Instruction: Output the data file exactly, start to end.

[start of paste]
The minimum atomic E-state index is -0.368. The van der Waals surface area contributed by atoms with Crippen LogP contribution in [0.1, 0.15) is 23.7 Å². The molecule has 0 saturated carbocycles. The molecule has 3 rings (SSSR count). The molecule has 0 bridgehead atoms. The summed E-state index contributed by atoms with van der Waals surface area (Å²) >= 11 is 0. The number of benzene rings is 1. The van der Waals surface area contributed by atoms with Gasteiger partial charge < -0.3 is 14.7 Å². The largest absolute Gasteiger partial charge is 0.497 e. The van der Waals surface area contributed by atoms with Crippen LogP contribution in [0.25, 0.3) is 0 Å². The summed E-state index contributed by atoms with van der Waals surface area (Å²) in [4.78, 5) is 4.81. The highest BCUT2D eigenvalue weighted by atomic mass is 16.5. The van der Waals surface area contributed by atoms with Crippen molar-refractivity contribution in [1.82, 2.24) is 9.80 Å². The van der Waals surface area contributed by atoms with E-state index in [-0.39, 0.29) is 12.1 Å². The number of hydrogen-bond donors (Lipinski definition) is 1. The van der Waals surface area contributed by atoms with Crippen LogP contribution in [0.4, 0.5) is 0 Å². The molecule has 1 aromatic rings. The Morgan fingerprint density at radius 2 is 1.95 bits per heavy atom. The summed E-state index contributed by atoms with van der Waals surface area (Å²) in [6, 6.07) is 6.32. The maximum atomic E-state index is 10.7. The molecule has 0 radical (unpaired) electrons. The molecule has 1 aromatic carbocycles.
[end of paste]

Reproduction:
The minimum atomic E-state index is -0.368. The van der Waals surface area contributed by atoms with Crippen LogP contribution in [0.1, 0.15) is 23.7 Å². The molecule has 0 saturated carbocycles. The molecule has 3 rings (SSSR count). The molecule has 0 bridgehead atoms. The summed E-state index contributed by atoms with van der Waals surface area (Å²) >= 11 is 0. The number of benzene rings is 1. The van der Waals surface area contributed by atoms with Gasteiger partial charge < -0.3 is 14.7 Å². The largest absolute Gasteiger partial charge is 0.497 e. The van der Waals surface area contributed by atoms with Crippen LogP contribution in [0.25, 0.3) is 0 Å². The summed E-state index contributed by atoms with van der Waals surface area (Å²) in [4.78, 5) is 4.81. The highest BCUT2D eigenvalue weighted by atomic mass is 16.5. The van der Waals surface area contributed by atoms with Crippen molar-refractivity contribution in [1.82, 2.24) is 9.80 Å². The van der Waals surface area contributed by atoms with E-state index in [-0.39, 0.29) is 12.1 Å². The number of hydrogen-bond donors (Lipinski definition) is 1. The van der Waals surface area contributed by atoms with Crippen LogP contribution in [0.4, 0.5) is 0 Å². The molecule has 1 aromatic rings. The Morgan fingerprint density at radius 2 is 1.95 bits per heavy atom. The summed E-state index contributed by atoms with van der Waals surface area (Å²) in [6, 6.07) is 6.32. The maximum atomic E-state index is 10.7. The molecule has 0 radical (unpaired) electrons. The molecule has 1 aromatic carbocycles.